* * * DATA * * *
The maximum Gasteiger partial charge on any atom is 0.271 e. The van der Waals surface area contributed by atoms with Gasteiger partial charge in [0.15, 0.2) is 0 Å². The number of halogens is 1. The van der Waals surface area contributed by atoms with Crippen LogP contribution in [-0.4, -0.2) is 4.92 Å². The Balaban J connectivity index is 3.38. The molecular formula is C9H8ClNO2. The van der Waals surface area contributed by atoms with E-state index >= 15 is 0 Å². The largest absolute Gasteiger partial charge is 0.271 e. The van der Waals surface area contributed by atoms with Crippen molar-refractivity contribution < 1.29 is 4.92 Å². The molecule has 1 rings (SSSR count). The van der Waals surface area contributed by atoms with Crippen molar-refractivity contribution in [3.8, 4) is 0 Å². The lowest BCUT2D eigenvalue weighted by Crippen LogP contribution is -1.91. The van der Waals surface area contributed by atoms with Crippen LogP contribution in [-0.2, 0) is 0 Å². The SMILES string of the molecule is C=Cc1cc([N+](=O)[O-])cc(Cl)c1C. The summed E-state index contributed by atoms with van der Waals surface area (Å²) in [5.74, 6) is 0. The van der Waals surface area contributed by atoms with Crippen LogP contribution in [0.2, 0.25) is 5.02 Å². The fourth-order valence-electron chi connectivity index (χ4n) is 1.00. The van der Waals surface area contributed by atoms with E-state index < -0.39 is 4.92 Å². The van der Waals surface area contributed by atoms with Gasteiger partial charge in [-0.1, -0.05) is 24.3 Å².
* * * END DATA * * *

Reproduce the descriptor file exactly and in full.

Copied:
The maximum Gasteiger partial charge on any atom is 0.271 e. The van der Waals surface area contributed by atoms with Gasteiger partial charge in [0.15, 0.2) is 0 Å². The number of halogens is 1. The van der Waals surface area contributed by atoms with Crippen LogP contribution in [-0.4, -0.2) is 4.92 Å². The Balaban J connectivity index is 3.38. The molecular formula is C9H8ClNO2. The van der Waals surface area contributed by atoms with E-state index >= 15 is 0 Å². The largest absolute Gasteiger partial charge is 0.271 e. The van der Waals surface area contributed by atoms with Crippen molar-refractivity contribution < 1.29 is 4.92 Å². The molecule has 1 rings (SSSR count). The van der Waals surface area contributed by atoms with Crippen molar-refractivity contribution in [3.8, 4) is 0 Å². The lowest BCUT2D eigenvalue weighted by Crippen LogP contribution is -1.91. The van der Waals surface area contributed by atoms with Crippen LogP contribution in [-0.2, 0) is 0 Å². The SMILES string of the molecule is C=Cc1cc([N+](=O)[O-])cc(Cl)c1C. The summed E-state index contributed by atoms with van der Waals surface area (Å²) in [5.74, 6) is 0. The van der Waals surface area contributed by atoms with Crippen LogP contribution in [0.2, 0.25) is 5.02 Å². The fourth-order valence-electron chi connectivity index (χ4n) is 1.00. The van der Waals surface area contributed by atoms with E-state index < -0.39 is 4.92 Å². The van der Waals surface area contributed by atoms with Gasteiger partial charge in [-0.1, -0.05) is 24.3 Å².